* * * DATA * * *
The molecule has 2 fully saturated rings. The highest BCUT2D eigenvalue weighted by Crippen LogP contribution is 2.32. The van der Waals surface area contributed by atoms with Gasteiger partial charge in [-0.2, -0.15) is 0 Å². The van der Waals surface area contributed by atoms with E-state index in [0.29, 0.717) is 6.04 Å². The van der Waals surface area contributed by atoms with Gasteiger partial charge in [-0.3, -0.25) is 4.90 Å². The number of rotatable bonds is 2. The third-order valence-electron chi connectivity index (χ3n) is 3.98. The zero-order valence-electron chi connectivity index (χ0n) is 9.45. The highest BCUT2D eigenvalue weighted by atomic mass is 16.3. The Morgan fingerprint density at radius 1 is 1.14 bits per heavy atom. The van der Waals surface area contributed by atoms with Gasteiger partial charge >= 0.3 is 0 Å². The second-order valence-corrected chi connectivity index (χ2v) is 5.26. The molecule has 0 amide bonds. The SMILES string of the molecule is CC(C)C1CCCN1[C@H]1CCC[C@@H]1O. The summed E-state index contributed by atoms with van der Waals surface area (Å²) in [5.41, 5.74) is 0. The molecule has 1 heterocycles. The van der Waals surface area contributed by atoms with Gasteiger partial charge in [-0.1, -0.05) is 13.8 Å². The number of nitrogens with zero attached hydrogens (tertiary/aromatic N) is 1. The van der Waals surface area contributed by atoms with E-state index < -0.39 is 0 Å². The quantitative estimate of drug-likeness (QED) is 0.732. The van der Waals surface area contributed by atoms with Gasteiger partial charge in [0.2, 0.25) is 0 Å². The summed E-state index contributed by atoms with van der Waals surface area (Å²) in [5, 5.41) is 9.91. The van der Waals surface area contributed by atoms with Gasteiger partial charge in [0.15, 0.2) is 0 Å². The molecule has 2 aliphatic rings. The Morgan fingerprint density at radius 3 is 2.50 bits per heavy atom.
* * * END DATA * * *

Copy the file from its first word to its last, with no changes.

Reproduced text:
The molecule has 2 fully saturated rings. The highest BCUT2D eigenvalue weighted by Crippen LogP contribution is 2.32. The van der Waals surface area contributed by atoms with Gasteiger partial charge in [-0.2, -0.15) is 0 Å². The van der Waals surface area contributed by atoms with E-state index in [0.29, 0.717) is 6.04 Å². The van der Waals surface area contributed by atoms with Gasteiger partial charge in [-0.3, -0.25) is 4.90 Å². The number of rotatable bonds is 2. The third-order valence-electron chi connectivity index (χ3n) is 3.98. The zero-order valence-electron chi connectivity index (χ0n) is 9.45. The highest BCUT2D eigenvalue weighted by atomic mass is 16.3. The Morgan fingerprint density at radius 1 is 1.14 bits per heavy atom. The van der Waals surface area contributed by atoms with Gasteiger partial charge >= 0.3 is 0 Å². The second-order valence-corrected chi connectivity index (χ2v) is 5.26. The molecule has 0 amide bonds. The SMILES string of the molecule is CC(C)C1CCCN1[C@H]1CCC[C@@H]1O. The summed E-state index contributed by atoms with van der Waals surface area (Å²) in [5.41, 5.74) is 0. The molecule has 1 heterocycles. The van der Waals surface area contributed by atoms with Gasteiger partial charge in [-0.1, -0.05) is 13.8 Å². The number of nitrogens with zero attached hydrogens (tertiary/aromatic N) is 1. The van der Waals surface area contributed by atoms with E-state index < -0.39 is 0 Å². The quantitative estimate of drug-likeness (QED) is 0.732. The van der Waals surface area contributed by atoms with Gasteiger partial charge in [0.2, 0.25) is 0 Å². The summed E-state index contributed by atoms with van der Waals surface area (Å²) in [5, 5.41) is 9.91. The van der Waals surface area contributed by atoms with Gasteiger partial charge in [0.15, 0.2) is 0 Å². The molecule has 2 aliphatic rings. The Morgan fingerprint density at radius 3 is 2.50 bits per heavy atom.